For myself, I was determined last week that I was just overtired and working too hard with too much still to do (a common complaint). However, after a reprieve that got me through the week and half the weekend, I woke up yesterday feeling like... Yuck. So I am off home with my box of tissues, some lemon honey and ginger drink and hopefully tomorrow will be better.

If the "so-called" winter coughs, colds and flu's have hit you early as well, here is a catalogue link to colds and flus which has everything on it from what they are, what the differences are and remedies from natural to medical.

And if I'm not blogging tomorrow - you will all know why. Have a good day.

Friday, 4 March 2011

Top 5 for Friday - A Dystopian Future

DYSTOPIA "an imaginary place where people lead dehumanized and often fearful lives" (Merriam-Webster online dictionary). Or (as I have seen defined elsewhere) a world where "things are as bad as it can get".

I went to the first gathering (meeting sounds much too formal) of a new bookchat group for librarians and teachers on Wednesday evening. The aim is to talk children and young adult books, from picture books to faction to non-fiction. And by pure coincidence, most of the fiction bought along to the first meeting concentrated on one of the most popular themes that we see currently - the dystopian future. So when I was looking for a subject for the blog today, this seemed like a great place to stop. Here are five of the titles we discussed.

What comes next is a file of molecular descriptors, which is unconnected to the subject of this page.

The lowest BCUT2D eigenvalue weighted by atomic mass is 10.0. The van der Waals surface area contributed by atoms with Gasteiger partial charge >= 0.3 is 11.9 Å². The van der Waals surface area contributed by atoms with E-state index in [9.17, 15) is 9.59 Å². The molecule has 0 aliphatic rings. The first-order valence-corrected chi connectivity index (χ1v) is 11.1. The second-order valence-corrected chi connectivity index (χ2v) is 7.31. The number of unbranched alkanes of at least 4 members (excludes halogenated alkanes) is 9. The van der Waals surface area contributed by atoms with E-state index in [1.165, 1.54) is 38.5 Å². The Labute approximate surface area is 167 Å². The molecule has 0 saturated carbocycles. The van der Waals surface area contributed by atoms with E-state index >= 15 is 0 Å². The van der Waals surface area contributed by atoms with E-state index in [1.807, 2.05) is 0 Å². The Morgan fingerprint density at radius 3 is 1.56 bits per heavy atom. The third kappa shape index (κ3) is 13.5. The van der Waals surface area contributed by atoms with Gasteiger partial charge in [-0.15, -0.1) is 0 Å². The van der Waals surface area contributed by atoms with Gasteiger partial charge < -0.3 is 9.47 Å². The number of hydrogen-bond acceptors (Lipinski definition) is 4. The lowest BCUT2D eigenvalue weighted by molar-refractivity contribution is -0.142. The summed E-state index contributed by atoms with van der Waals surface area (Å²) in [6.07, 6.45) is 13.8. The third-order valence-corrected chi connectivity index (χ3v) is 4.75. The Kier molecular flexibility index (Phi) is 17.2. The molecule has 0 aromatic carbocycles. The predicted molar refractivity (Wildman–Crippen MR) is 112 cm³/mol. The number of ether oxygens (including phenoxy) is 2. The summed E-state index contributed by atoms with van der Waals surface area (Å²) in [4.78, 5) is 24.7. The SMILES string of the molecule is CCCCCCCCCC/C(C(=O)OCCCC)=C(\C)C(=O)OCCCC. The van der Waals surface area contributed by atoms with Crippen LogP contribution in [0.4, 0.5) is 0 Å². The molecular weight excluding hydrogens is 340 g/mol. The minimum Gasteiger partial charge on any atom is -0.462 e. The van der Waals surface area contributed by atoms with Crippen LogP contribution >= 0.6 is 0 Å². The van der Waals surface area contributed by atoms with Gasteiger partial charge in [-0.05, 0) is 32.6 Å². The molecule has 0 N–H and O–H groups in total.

Resurrection – Mandy Hagar (Book 3 of Blood of the Lamb series). The characters escape the island and make the return journey to where it all started. I haven't read this book yet but have read the first two in the series and thoroughly enjoyed them. Maria told us that there is a powerful message of standing up for yourself and making a change.